Essay about Drugtesting for Welfare

Submitted By amycarnley21
Words: 1234
Pages: 5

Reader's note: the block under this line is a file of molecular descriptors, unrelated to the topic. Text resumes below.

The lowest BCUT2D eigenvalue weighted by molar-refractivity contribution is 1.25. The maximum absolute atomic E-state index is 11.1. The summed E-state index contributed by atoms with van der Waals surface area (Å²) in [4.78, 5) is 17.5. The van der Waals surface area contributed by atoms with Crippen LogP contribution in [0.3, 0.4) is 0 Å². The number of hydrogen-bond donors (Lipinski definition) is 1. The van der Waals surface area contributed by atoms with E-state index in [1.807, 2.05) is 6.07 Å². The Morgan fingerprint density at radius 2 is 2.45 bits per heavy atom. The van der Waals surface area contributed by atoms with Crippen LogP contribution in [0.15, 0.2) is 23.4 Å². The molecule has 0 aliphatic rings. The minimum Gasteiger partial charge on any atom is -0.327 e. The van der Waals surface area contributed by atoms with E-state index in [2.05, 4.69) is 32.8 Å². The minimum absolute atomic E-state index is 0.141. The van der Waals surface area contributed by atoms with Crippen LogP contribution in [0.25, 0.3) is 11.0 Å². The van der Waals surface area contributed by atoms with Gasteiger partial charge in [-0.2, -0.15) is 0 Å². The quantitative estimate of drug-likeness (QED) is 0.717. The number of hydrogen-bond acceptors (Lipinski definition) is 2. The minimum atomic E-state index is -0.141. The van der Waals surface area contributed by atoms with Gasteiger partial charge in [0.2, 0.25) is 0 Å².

Drug Testing for Food Stamps The number of Americans using the governments Supplemental Nutrition Assistance Program, more commonly referred to as food stamps, shot to an all time high of 46 million, up almost twelve percent from last year, the USDA reported. Almost 1/3 of the 46 million people receiving food stamps, or any form of government assistance, have been assumed and accused to be using some sort of illegal drug. Florida was the first state to require drug screenings for all food stamp applicants. Florida governor Rick Scott defended the new rule by arguing that, “It is not right for tax payers money to be paying for someone’s drug addiction... In addition, this is going to increase personal responsibility and personal accountability.” Scott also states that the measure saves tax dollars and provides “incentive to not do or use drugs” (Prah). When seeking employment almost all companies now require you to take and pass a drug screening, why not drug test for any sort of government funded program? Some people claim that this bill is going against our constitutional rights to drug test for government assistance, but what is the difference in having to take a drug test for a job. For those who feel that this is an invasion of our privacy, keep in mind, that no one is required to take the money. If drugs are what you use the government assistance for, than you should not be receiving any sort of assistance in the first place. Almost 1600 people applying for welfare benefits in Florida alone have refused to undergo drug testing. According to state officials, five percent of 7,000 welfare applicants who underwent drug screening tested positive for drugs since the bill passed in July 2012, a majority of positive drug test were for marijuana (Staff). Oklahoma, Tennessee and Texas are the latest states about to require drug tests of those applying for welfare benefits. “Hard working tax payers should not be asked to subsidize to drug abuse, and this bill will help to ensure that they are not” Oklahoma Governor Mary Fallin said a statement May 16, 2012 when she signed the measure into law. Lawmakers in at least 28 states this year have proposed drug testing or screening for public assistance applicants or recipients, according to a state by state map from the National Conference of State Legislature (Prah). Some states are still questioning where or not this is a good idea. Some have passed legislations requiring applicants to complete a written questionnaire screening for drug use; others now require drug tests for all applicants for all assistance needing families. Bills that would force welfare applicants to undergo drug testing are moving to Austin, Texas and Topeka, Kansas. In Austin, a Texas Senate Committee approved a bill that would require drug testing bill for all forms of government funded programs. Meanwhile, in Topeka, Kansas the House Senate approved a bill that would require drug testing of both welfare and unemployed applicants. Both bills seek to avoid the Constitutional Rights issues that where plagued earlier welfare drug testing laws in Florida and Georgia. In those two states, legislators passed bills attempting to call for suspcionless mandatory drug testing of all recipients, which has been repeatedly blocked by the federal courts. The Kansa and Texas bill on the other hand, only require drug testing upon “reasonable suspicion” (Lindell). One of the greatest arguments and disagreements with this drug testing bill, is the costly amount of drug testing, for drug testing is not cheap. It could cost hundreds of dollars, even if one of every five recipients were tested. However, this may be rationalized by stating that the cost that drugs have on our society in general, would be lowered. Those particular drug users should seek help from some sort of rehabilitation program, if they are that worried about food, money or their children. If you can go out and spend what little money you do have on